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The week in review: PBoC announces blanket RRR cut, overseas Chinese tech IPOs face cybersecurity reviews

PBoC_575px_adobe_12July21
By Addison Gong
12 Jul 2021

In this round-up, China’s central bank will cut the reserve requirement ratio for banks by 50bp, Beijing further tightens its grip on overseas IPOs of technology companies, and the top antitrust watchdog blocks Tencent Holdings’ plan to merge two of the country’s largest videogame streamers.

China’s Consumer Price Index rose 1.1% year-on-year in June, slower than the 1.3% increase recorded the previous month, Friday data from the National Bureau of Statistics showed. Producer Price Index growth came at 8.8% year-on-year, versus 9% in May.

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China posted a strong set of credit data in June. New renminbi loans stood at Rmb2.12tr, exceeding market expectations. Outstanding renminbi loans jumped 12.3% year-on-year and broad M2 money supply grew 8.6%, both also beating consensus forecasts. Total social financing increased by a much higher-than-expected Rmb3.67tr.

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The People’s Bank of China (PBoC) decided to lower banks’ reserve requirement ratio (RRR) by 50bp, effective from Thursday, according to an announcement at the end of last week.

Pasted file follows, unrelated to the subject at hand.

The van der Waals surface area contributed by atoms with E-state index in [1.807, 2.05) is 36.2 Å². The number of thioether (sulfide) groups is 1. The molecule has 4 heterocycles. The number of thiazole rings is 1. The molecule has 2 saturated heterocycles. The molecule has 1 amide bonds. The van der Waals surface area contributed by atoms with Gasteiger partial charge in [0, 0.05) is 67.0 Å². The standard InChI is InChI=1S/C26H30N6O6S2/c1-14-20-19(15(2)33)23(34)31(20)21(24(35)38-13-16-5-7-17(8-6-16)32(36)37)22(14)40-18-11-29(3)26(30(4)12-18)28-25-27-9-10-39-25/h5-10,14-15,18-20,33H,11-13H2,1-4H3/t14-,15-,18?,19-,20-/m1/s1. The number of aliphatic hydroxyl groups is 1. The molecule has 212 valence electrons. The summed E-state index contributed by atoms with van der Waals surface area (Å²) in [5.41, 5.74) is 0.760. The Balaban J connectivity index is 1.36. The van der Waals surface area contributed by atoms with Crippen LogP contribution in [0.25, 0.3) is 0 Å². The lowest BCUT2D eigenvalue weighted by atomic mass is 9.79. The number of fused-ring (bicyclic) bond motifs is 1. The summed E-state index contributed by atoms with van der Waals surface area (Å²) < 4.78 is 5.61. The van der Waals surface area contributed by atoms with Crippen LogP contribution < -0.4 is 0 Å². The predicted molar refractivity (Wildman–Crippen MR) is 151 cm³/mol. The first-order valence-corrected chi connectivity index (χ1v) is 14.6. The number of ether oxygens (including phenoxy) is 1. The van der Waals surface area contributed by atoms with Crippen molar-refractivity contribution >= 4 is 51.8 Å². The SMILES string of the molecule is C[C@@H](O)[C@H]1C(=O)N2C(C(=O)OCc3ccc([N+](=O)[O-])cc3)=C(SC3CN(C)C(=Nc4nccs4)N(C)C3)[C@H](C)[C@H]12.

All banks, expect for those that are already subject to an RRR of 5%, will benefit from the new cut. The RRR cut, in answer to a State Council meeting’s call last week, will free up Rmb1tr in long-term liquidity. Chinese financial institutions’ weighted average RRR will be 8.9% after the cut.

The move does not change the PBoC’s "prudent monetary policy", the central bank said in a separate statement.

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Any company in possession of personal data of at least 1m users must undergo a cybersecurity review before an overseas listing, the Cyberspace Administration of China (CAC) proposed in draft new regulations on Saturday.

An office for cybersecurity reviews will be set up under the CAC and be responsible for the process. The reviews will have a focus on assessing national security risks posed by an oversea listing, including the risk of data being “influenced, controlled or manipulated” by foreign governments post the IPO, the CAC said.

The IPO prospectus is among the documents required for submission for the reviews. The review should be completed in three months but can be extended, according to the draft rules. The public feedback period for the planned regulation runs through July 25.

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A total of 25 mobile applications by Didi Chuxing Technology Co’s parent company, Beijing Xiaoju Keji Co, have been removed from app stores for “seriously violating” rules on the collection and use of personal data, the CAC announced on its official WeChat account on Saturday.

China had already banned Didi’s main ride-hailing app Didi Chuxing last week, just days after the company’s US IPO.

Didi accepts and obeys regulators’ requirements, and plans to “thoroughly investigate” and “carefully rectify” all of its problems to protect personal data, the company said in a public Weibo statement over the weekend.